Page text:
A few years ago, a group of investors from Singapore planned to open a large iron mine in southwest Angola’s Huila province. The mine would bring jobs and money to the local economy, but the project failed because there was no reliable way to move ore from the mine.
This is a common story in Angola, a country of 26 million. A lack of infrastructure has hampered economic growth within the region and continent. Angola has just three rail lines and 30 or so locomotives, the “youngest” of which have been operating for more than three decades. Radio correspondence, which isn’t always dependable, is the sole form of communication, making it difficult to track the trains and manage their schedules.
However, big changes are just around the bend. As part of the Angolan government’s effort to modernize the country’s transportation infrastructure, signed a $350 million deal with GE Transportation for 100 new and eight upgraded locomotives. The new machines and a full overhaul of Angola’s tracks will position the country as a transportation hub among its mineral-rich, land-locked neighbors and help stimulate economic development.
GE assembles these C30 locomotives at its century-old factory in Erie, Pennsylvania. Fifty miles down the road, workers at another GE plant in Grove City, Pennsylvania, manufacture the 3,000-horsepower engines. The first 15 locomotives are scheduled to begin service by the end of May.
The Erie plant built components for 200 of the same trains for South Africa, and similar ones for Mozambique. GE workers in Erie, for example, are now also building locomotives for Pakistan.
As part of the deal, GE will also train operators and maintenance personnel to add skilled labor to the local workforce. These individuals will work to rebuild and maintain the eight locomotives that had been built between 1967 and 1982. The upgrade will include all new digital control systems to extend the life of the trains by 10 years, said Gavin Mandy, a senior sales manager for GE Transportation.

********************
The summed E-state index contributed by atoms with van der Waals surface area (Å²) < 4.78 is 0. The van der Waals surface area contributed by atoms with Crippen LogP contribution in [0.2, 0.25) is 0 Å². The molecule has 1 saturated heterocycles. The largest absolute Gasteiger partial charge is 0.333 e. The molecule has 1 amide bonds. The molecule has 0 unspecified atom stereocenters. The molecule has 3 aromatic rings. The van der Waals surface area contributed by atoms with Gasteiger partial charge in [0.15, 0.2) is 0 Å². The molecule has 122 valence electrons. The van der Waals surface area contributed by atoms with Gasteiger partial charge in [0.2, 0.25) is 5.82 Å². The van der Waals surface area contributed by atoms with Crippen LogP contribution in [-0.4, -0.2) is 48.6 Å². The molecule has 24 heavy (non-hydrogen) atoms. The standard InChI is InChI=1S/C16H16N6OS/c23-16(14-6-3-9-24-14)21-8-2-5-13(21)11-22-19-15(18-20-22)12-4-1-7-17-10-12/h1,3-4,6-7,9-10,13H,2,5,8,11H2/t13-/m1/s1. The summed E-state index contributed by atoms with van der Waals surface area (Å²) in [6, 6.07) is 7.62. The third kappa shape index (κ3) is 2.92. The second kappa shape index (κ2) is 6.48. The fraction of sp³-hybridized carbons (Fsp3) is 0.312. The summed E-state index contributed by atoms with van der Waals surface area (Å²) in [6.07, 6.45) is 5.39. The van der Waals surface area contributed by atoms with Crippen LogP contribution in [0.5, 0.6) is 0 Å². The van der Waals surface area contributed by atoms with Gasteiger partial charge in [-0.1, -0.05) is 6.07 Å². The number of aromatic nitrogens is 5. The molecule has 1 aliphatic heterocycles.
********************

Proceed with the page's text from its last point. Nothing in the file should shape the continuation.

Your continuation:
The Angolan locomotives initially will haul both passengers and general freight. The country hopes to establish itself as a regional transportation hub for freight and mining commodities. The government estimates that routing through Angola could cut 40 to 50 percent of the cost of local transportation. “These are going to be all around better locomotives than what they had in the past,” says Alan Dilla, locomotive project manager for GE Transportation.
The C30 will be the first locomotive in the country to use GE’s AC propulsion technology, which includes a digital control system. Each wheel has its own motor, which allows for greater control of the train’s speed and adhesion to the tracks. In the past, if a wheel started slipping at higher speeds or on a steeper grade, the entire train had to slow down to accommodate the problem.
Now, the C30’s digital brain can calibrate power to each individual motor, so a single wheel — rather than the whole train — can be adjusted. That means the train can keep moving at high speeds, no matter the conditions. The control system uses sensors and other feedback to monitor each wheel and motor, which also allows for quicker adjustments and a safer ride. The increase in safety and speed, along with greater horsepower, means these locomotives can haul trains that are 30 percent longer than Angola’s current stock.
Some of the locomotives will be also equipped with GE’s Locovision product, a high-definition video recording system that helps monitor the track.
“They’re always going to know where they are, how they’re performing and if there are any issues,” Mandy says. That should help put Angola on the right track.
This article first appeared at GE Reports.